while recalling their angry episode, on the feelings and sensations they were
experiencing (the what focus) and the other half were asked to focus on the
underlying reasons for the specific feelings (the why focus) they had when angry.
Thus, there were four different groups of about 39 students each: immersed-what,
immersed-why, distanced-what, and distanced-why. Later, after remembering the
event, each subjects degree of anger was assessed.
The results of this study indicate that two conditions, (1) self-distancing from the
event and (2) focusing on understanding ones emotions, may enable a person to
process a hot emotional experience so that the anger can be understood and cooled
a bit. On the other hand, the authors suggest that asking a patient (or yourself?)
Why do you think you are feeling this way? while he/she is deeply and personally
immersed in reliving a highly stressful experience might trigger an emotional over-
reaction. (I have some doubt about this prediction of dire consequences from asking
Why? My experience with a few thousand students has been that most of us are
well defended against disturbing explanations of our behavior. Yet, if the person is
highly emotional, one should, of course, be cautious.) In summary, the distant-why
strategy is recommended. Note that the underlying emotions and the causes of the
emotions are faced so this method is not to be confused with intellectualization or
with emotional avoidance.
One of the advantages of this research technique is that it is a laboratory method
using college students which closely resembles psychotherapy methods. There are
many opportunities for universities to do similar research. Relatively little process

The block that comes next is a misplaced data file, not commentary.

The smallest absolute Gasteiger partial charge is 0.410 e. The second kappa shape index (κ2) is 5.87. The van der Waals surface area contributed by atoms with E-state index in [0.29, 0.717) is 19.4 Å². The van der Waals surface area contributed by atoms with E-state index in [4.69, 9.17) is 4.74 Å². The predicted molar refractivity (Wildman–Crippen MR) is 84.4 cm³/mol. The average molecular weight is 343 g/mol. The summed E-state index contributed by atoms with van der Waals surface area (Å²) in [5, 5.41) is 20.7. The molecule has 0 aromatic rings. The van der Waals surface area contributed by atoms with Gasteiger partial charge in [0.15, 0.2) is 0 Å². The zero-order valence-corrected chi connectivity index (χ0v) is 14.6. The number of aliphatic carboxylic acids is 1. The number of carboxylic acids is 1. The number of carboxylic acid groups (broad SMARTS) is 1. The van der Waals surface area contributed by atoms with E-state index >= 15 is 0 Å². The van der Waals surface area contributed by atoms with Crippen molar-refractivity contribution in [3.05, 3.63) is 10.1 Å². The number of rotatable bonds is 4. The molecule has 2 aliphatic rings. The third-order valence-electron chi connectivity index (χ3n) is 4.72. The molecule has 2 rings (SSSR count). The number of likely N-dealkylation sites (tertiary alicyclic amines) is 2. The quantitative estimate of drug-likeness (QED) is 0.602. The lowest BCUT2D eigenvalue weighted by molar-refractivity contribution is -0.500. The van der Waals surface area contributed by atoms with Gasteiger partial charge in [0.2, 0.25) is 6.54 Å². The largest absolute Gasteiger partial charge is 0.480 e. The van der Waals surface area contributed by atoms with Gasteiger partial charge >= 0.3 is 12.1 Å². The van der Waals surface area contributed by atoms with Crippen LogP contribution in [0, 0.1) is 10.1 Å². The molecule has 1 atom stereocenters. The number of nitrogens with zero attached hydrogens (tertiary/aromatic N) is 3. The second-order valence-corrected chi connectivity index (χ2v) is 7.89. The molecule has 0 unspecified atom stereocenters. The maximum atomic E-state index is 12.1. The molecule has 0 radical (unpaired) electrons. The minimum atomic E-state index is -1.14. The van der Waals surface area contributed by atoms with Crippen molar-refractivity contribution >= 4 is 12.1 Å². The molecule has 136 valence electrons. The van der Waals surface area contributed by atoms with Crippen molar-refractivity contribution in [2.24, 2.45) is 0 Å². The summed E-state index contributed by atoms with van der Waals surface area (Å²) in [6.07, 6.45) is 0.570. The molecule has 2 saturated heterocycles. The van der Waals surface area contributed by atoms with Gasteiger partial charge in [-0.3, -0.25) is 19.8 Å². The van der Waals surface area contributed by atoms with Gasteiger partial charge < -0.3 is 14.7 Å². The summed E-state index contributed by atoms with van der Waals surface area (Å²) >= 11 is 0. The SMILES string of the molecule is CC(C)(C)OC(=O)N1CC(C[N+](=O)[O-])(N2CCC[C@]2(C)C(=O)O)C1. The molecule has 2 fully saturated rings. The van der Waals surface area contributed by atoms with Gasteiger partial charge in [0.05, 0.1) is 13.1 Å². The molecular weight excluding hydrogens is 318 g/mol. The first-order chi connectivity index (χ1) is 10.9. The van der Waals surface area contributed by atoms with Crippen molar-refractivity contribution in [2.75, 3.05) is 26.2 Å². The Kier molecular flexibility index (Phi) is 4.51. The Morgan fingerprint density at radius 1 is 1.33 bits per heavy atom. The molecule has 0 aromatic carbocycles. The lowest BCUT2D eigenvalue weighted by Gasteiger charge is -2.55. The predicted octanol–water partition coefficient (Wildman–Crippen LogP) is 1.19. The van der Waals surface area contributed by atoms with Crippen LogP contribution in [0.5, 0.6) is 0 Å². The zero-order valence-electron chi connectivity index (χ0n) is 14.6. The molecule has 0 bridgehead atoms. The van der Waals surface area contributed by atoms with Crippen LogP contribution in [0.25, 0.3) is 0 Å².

research of this sort is being done by therapists in practice. It may be that the most
effective instructions given a person attempting to cope with and understand their
strong emotions, such as in this study, differs depending on the emotion or the
problem being dealt with
and depending on the purpose of the treatment method,
such as gaining understanding and Cognitive Therapy--or desensitization and
Traumatic Incident Reduction.
Using methods from different levels for developing your
own self-help plan
Level I: Anger or aggression-control methods that focus on
simple behaviors and thoughts
Reduce your frustrations. You know who makes you mad, what topics
of conversation upset you, the situations that drive you up a wall, and so on.
Can you avoid them? This could be the best way to prevent anger. Even if you
can't permanently avoid a person whom you currently dislike, staying away
from that person for a few days could reduce the anger. See method #1 in
You may need to clarify or change your goals. Having no goals can be
uncomfortable. Having impossible goals can be infuriating. You may need to
plan ways of surmounting barriers in your way.